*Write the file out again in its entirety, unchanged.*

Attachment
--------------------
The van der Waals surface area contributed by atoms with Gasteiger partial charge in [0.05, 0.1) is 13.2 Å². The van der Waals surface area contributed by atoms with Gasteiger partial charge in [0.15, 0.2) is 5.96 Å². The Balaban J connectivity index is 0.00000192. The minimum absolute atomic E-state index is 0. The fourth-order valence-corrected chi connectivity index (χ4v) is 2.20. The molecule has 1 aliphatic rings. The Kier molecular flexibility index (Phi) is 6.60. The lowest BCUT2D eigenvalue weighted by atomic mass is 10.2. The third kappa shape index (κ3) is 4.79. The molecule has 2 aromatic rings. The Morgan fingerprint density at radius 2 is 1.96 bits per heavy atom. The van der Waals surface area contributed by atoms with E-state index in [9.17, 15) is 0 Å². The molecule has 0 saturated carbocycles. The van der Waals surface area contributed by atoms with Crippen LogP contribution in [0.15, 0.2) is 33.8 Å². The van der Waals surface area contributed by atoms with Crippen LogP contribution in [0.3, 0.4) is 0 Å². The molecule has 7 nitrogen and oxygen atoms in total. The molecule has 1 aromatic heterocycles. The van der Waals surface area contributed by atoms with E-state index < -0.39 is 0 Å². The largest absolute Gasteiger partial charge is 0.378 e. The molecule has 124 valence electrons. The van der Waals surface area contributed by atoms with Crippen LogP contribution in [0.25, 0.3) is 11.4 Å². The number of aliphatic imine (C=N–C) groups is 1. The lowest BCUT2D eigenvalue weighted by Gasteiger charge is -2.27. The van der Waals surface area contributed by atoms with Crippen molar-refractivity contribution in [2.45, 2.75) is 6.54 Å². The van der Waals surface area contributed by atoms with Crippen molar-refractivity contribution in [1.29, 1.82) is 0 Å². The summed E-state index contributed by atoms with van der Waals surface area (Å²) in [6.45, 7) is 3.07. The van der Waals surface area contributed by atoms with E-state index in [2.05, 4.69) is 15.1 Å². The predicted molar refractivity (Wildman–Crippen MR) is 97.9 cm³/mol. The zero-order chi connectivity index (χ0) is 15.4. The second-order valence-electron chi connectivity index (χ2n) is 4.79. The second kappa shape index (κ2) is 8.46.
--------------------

The van der Waals surface area contributed by atoms with Gasteiger partial charge in [0.05, 0.1) is 13.2 Å². The van der Waals surface area contributed by atoms with Gasteiger partial charge in [0.15, 0.2) is 5.96 Å². The Balaban J connectivity index is 0.00000192. The minimum absolute atomic E-state index is 0. The fourth-order valence-corrected chi connectivity index (χ4v) is 2.20. The molecule has 1 aliphatic rings. The Kier molecular flexibility index (Phi) is 6.60. The lowest BCUT2D eigenvalue weighted by atomic mass is 10.2. The third kappa shape index (κ3) is 4.79. The molecule has 2 aromatic rings. The Morgan fingerprint density at radius 2 is 1.96 bits per heavy atom. The van der Waals surface area contributed by atoms with E-state index in [9.17, 15) is 0 Å². The molecule has 0 saturated carbocycles. The van der Waals surface area contributed by atoms with Crippen LogP contribution in [0.15, 0.2) is 33.8 Å². The van der Waals surface area contributed by atoms with Crippen LogP contribution in [0.3, 0.4) is 0 Å². The molecule has 7 nitrogen and oxygen atoms in total. The molecule has 1 aromatic heterocycles. The van der Waals surface area contributed by atoms with E-state index < -0.39 is 0 Å². The largest absolute Gasteiger partial charge is 0.378 e. The molecule has 124 valence electrons. The van der Waals surface area contributed by atoms with Crippen LogP contribution in [0.25, 0.3) is 11.4 Å². The number of aliphatic imine (C=N–C) groups is 1. The lowest BCUT2D eigenvalue weighted by Gasteiger charge is -2.27. The van der Waals surface area contributed by atoms with Crippen molar-refractivity contribution in [2.45, 2.75) is 6.54 Å². The van der Waals surface area contributed by atoms with Crippen molar-refractivity contribution in [1.29, 1.82) is 0 Å². The summed E-state index contributed by atoms with van der Waals surface area (Å²) in [6.45, 7) is 3.07. The van der Waals surface area contributed by atoms with E-state index in [2.05, 4.69) is 15.1 Å². The predicted molar refractivity (Wildman–Crippen MR) is 97.9 cm³/mol. The zero-order chi connectivity index (χ0) is 15.4. The second-order valence-electron chi connectivity index (χ2n) is 4.79. The second kappa shape index (κ2) is 8.46.